William Nordhaus hears the “drums of war” beating as the United States debates an attack on Iraq, but he would rather be listening to another sound: that of the Bush administration’s number-punching as it computes the costs of such a conflict.

In a lecture Monday before an overflow crowd at Luce Hall, Nordhaus, a Sterling Professor of Economics, noted the lack of public discussion concerning economic consequences of war in Iraq. To fill this gap, he proposed his own estimate of these costs, which he said could total “$1,600 billion” in a worst-case scenario.

Drawing upon a month of research, Nordhaus emphasized that the only economic estimates thus far — one by House Minority Leader Richard Gephardt, the other by the Congressional Budget Office — are incomplete because they do not fully consider the “follow-on” costs of the war.

“The U.S. has pretty ambitious plans for Iraq for after the war,” Nordhaus said. “Assuming we want no Saddamites after Saddam, there will need to be substantial occupation [and the American] people are not at all prepared for this occupation.”

He said the costs of a post-war American occupation and peacekeeping effort in Iraq could range from $75 to $500 billion, depending the mission’s duration.

Nordhaus also faulted the government estimates for not considering the possibility of a “long and protracted” war. Instead, he said, these calculations were based solely on the scenario of a quick and easy victory — and the difference between these two possibilities is the difference between a total cost of $121 billion and that of $1,600 billion.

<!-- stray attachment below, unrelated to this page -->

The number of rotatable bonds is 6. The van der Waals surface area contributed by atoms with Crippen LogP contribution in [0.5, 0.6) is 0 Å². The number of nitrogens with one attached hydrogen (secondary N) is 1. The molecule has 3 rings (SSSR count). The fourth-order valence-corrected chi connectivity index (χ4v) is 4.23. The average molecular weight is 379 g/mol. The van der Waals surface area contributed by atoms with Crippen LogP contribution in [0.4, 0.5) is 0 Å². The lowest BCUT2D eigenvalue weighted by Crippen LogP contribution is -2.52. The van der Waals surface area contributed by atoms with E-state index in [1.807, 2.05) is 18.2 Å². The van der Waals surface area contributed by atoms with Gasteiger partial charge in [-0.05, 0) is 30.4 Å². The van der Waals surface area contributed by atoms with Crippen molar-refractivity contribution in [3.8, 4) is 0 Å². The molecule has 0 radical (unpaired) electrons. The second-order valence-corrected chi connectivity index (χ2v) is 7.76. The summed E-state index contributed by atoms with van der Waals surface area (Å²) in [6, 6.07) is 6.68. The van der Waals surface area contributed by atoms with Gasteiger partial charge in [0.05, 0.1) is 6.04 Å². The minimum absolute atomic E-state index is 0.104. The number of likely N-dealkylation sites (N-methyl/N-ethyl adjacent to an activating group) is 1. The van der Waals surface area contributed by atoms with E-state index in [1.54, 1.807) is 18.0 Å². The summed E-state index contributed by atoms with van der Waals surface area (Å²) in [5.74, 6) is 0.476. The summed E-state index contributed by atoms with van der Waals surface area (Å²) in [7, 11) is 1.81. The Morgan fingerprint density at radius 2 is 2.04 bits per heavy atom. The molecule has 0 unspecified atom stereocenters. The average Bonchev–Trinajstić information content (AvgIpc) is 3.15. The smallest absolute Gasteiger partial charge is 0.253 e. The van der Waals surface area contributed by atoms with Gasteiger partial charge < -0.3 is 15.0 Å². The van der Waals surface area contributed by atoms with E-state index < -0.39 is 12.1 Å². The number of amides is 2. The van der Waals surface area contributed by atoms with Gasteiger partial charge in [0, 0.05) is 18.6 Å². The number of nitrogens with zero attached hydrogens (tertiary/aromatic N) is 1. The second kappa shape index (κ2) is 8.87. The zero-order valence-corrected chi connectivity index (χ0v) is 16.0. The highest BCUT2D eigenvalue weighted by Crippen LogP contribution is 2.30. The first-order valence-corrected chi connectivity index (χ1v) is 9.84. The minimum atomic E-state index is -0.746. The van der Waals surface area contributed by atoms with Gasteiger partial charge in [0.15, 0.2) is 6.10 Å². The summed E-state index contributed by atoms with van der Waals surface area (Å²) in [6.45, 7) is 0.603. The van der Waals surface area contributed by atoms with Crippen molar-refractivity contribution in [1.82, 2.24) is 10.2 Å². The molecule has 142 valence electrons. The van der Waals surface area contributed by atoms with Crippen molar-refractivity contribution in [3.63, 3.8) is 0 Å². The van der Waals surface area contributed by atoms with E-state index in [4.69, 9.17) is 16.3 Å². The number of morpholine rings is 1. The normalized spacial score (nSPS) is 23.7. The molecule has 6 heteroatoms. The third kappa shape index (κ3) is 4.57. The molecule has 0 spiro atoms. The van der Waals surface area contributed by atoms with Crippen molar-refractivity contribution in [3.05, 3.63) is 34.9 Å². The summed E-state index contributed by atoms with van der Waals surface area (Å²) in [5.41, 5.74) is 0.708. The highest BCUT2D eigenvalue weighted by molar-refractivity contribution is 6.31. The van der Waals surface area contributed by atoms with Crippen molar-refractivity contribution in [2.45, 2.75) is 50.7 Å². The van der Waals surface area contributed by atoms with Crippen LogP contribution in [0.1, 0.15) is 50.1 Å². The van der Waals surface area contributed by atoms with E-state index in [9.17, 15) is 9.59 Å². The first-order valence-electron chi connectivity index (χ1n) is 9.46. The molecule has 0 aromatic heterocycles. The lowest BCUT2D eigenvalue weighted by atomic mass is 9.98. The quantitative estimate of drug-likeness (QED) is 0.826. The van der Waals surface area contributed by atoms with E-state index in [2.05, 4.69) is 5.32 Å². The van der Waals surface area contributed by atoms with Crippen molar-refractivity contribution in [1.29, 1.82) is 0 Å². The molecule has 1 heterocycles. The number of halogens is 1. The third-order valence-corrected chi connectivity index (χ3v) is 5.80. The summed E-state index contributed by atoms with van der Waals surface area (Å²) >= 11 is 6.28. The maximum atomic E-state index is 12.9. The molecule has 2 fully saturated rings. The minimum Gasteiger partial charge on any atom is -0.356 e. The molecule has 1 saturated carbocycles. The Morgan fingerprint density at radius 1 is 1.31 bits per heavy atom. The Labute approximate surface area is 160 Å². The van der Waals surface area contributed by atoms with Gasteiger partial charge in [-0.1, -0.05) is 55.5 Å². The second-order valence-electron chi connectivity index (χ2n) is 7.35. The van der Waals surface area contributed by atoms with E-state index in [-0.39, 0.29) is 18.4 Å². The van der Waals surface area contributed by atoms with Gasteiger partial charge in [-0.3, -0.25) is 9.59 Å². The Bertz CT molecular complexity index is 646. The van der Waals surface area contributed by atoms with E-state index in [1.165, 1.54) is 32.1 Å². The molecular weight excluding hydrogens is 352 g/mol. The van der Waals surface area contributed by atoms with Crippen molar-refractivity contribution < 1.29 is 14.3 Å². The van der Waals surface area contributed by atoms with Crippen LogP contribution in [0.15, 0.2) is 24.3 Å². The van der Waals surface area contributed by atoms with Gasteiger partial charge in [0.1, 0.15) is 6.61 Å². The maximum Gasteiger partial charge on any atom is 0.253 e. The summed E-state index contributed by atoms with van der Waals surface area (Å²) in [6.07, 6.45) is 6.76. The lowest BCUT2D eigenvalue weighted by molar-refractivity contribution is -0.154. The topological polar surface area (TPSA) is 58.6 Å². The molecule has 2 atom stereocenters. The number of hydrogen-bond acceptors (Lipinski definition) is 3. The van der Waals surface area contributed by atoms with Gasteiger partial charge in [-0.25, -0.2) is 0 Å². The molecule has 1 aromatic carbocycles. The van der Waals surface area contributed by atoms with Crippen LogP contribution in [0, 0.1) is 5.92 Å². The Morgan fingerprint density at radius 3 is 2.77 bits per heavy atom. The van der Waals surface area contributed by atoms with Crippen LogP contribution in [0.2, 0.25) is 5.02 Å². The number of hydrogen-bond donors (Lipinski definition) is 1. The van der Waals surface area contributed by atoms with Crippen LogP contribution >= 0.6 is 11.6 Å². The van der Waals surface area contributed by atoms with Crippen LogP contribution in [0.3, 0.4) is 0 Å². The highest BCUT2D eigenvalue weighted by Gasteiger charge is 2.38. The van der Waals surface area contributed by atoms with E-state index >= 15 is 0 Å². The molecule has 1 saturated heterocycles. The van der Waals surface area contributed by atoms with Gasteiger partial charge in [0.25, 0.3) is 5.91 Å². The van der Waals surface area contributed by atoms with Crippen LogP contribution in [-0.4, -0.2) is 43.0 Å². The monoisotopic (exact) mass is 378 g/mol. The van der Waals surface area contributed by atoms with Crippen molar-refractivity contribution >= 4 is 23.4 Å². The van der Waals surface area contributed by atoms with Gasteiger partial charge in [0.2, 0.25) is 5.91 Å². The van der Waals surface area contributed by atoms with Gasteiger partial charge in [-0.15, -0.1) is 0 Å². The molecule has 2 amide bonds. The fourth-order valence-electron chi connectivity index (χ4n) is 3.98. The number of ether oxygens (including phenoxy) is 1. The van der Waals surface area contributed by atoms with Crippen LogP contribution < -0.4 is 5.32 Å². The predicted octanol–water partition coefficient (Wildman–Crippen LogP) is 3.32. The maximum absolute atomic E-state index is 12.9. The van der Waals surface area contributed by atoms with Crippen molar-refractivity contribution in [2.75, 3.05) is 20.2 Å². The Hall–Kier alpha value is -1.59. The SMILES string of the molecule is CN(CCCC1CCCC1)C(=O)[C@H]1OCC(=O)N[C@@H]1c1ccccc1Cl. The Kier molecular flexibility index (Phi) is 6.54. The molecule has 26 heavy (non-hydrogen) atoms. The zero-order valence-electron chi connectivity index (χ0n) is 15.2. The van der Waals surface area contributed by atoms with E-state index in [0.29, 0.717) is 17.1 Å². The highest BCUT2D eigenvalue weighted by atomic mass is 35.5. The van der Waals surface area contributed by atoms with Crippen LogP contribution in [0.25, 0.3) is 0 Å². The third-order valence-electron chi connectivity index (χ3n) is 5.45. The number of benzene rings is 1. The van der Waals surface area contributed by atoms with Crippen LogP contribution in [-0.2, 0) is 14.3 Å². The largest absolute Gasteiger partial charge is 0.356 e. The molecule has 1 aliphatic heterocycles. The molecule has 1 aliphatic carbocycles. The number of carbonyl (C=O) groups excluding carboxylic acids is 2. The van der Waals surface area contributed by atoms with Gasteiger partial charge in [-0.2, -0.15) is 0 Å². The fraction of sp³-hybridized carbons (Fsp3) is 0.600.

In calculating this total cost, Nordhaus said he considered not only direct military spending and the costs of occupation, but also those of reconstruction, nation-building and humanitarian assistance. He also included the possible impact on oil markets and the U.S. economy.

He also considered Iraq’s oil resources, which amount to 10 percent of the world’s reserves. He concluded that with a short war, oil prices would not be cut dramatically. A prolonged conflict, however, would have significant effects on oil prices, he said.

Citing historical examples, Nordhaus cautioned that even his highest total estimate could be far below actual costs.

“In the Civil War, Union estimates were one-twelfth [of the actual cost]. In Vietnam, it was one-ninth. In World War I, it was one-fifth,” he said. “The syndrome of underestimating the costs of war is seen all over the historical record.”

School of Management professor Douglas Rae, who spoke after Nordhaus, said it is necessary to consider other costs as well: the cost of not going to war and the cost of victory.

“What worries me is that these costs seem implausible to me — [they] make it seem beyond imagination that we would stick in and endure costs like these for decades,” he said.

“What is the cost–when you fail to govern, fail to bring a new peace to the conquered country?” Rae added.

Billy Parish ’04, who attended the lecture, said he was glad to hear an expert analysis of economic consequences.

“My main concern about the war was the costs,” he said. “When I was in D.C. this weekend, [co-founder of Ben and Jerry’s] Ben Cohen was citing $200 billion as the cost–I didn’t think he pulled it out of nowhere but I’d rather hear one of the top economists in the country talk about it.”

“It’s exciting that professors here are getting into the debate and providing useful research,” Parish added.